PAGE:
Unión del Caribe
¡Patria o Muerte, Venceremos! (Spanish)
"Homeland or Death, We Shall Overcome!"
|Government||Federal dominant-party presidential republic|
|-||Vice President||Miguel Díaz-Canel|
|-||President of the Union Assembly||Esteban Lazo Hernández|
|-||Upper house||Union Council|
|-||Lower house||Union Assembly|
|-||War of Independence||24 February 1895|
|-||Recognised (handover from Spain to Mexico)||10 December 1898|
|-||Unification (Dominion)||20 May 1902|
|-||Current constitution||26 July 1959|
|-||Total|| 2,754,000 km2
1,063,325 sq mi
|-||Land area||239,681 km2
92,541 sq mi
|Time zone||CST (UTC–5)|
|-||Summer (DST)||CDT (UTC–4)|
|Drives on the||right|
The Caribbean Union (Spanish: Unión del Caribe) is a country comprising over 700 islands located in the Caribbean Sea. It lies to the south of Louisiana over the Straits of Florida; Mexico lies to the west over the Gulf of Mexico. The Caribbean Union is a federation of thirteen provinces and seventeen territories. The most populous of the provinces, Cuba, also serves as its political centre, as it is home to the country's capital, Havana. Other major urban areas include the Caribbean Union's largest city, Santo Domingo, as well as Santa Maria del Puerto, San Juan and Santiago de la Vega.
At the time of European contact, the dominant ethnic groups in the Caribbean included the Taíno of the Greater Antilles and northern Lesser Antilles, the Island Caribs of the southern Lesser Antilles, and smaller distinct groups such as the Guanajatabey of western Cuba and the Ciguayo of eastern Hispaniola. The population of the Caribbean is estimated to have been around 750,000 immediately before European contact, although lower and higher figures are given. After contact, social disruption and epidemic diseases such as smallpox and measles (to which they had no natural immunity) led to a decline in the Amerindian population. From 1500 to 1800 the population rose as slaves arrived from West Africa such as the Kongo, Igbo, Akan, Fon and Yoruba. Immigrants from Italy, France, Spain, the Netherlands, Portugal and Denmark also arrived, although the mortality rate was high for both groups.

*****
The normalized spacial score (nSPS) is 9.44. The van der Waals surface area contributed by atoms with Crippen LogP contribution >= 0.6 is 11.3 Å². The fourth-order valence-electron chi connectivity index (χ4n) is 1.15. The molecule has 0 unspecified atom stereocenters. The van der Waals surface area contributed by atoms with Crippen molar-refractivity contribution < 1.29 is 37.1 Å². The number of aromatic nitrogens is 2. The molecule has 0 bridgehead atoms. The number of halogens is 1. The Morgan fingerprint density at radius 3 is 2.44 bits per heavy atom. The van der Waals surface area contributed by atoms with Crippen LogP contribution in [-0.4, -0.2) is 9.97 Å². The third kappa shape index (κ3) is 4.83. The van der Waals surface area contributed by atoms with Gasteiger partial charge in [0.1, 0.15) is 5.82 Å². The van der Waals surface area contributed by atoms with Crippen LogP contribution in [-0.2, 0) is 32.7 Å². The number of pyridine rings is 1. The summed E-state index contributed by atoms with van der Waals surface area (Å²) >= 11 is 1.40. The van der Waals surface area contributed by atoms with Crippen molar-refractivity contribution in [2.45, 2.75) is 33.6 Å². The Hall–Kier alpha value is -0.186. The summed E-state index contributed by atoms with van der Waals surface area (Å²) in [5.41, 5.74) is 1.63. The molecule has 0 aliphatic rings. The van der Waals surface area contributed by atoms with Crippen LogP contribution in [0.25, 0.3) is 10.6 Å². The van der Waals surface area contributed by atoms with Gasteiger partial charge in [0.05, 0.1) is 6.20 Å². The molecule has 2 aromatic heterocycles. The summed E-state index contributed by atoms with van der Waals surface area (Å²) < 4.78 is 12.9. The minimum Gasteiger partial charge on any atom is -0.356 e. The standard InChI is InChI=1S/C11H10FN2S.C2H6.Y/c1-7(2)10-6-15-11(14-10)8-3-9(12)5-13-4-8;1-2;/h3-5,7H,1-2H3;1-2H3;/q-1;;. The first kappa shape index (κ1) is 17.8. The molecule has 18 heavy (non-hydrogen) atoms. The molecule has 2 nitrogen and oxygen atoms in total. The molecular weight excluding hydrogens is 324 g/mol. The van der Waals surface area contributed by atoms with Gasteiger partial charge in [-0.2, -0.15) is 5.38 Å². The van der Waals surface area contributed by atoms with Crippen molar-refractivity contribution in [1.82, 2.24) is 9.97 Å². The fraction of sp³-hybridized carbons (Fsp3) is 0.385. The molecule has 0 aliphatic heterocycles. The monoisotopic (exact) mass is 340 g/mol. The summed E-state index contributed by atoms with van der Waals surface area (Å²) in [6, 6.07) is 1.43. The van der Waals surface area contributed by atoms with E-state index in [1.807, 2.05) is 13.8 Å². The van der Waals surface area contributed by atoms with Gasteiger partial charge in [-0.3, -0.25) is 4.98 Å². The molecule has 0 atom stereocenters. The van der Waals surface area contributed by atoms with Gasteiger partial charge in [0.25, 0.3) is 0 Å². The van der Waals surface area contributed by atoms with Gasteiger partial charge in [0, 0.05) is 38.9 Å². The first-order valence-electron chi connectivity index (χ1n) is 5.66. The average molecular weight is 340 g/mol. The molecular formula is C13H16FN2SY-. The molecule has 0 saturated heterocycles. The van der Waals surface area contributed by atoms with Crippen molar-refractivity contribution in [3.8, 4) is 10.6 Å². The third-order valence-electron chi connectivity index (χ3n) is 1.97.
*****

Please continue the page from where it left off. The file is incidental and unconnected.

Through the 16th century, Spain through a series of wars eventually secured total control over the Caribbean region, cementing their supremacy in the Americas. The Caribbean colonies remained in Spanish hands until the Spanish-Mexican War of 1898, which resulted in the Caribbean territories' unification and nominal independence as a Dominion of Mexico in 1902. As a fragile state, the Dominion attempted to strengthen its democratic system, but mounting political radicalisation and social strife culminated in the dictatorship of Fulgencio Batista in 1952. Further unrest and instability led to Batista's ousting in January 1959 after the Caribbean Revolution, which replaced the unitary constitutional monarchy with a federal constitutional republic under the leadership of Fidel Castro. Since 1965, the Union has been governed by the Caribbean Peoples' Party.
Culturally, the Caribbean Union is considered part of Latin America. It is a multiethnic and multicultural country whose peoples, cultures and customs derive from diverse origins, including the aboriginal Taíno and Ciboney peoples, the long period of European and then Spanish colonialism, and the introduction of African slaves.
The Caribbean Union is a federal dominant-party presidential republic, where, although opposition parties exist and are permitted by the government, the Peoples' Party holds dominance. It is one of the world's last planned economies and its economy is dominated by the exports of sugar, tobacco, coffee and skilled labour. According to the Human Development Index, the Caribbean Union is described as a country with high human development and is ranked the eighth highest in North America. It also ranks highly in some metrics of national performance, including health care and education. Cuba is the only country in the world to receive WWF's definition of sustainable development.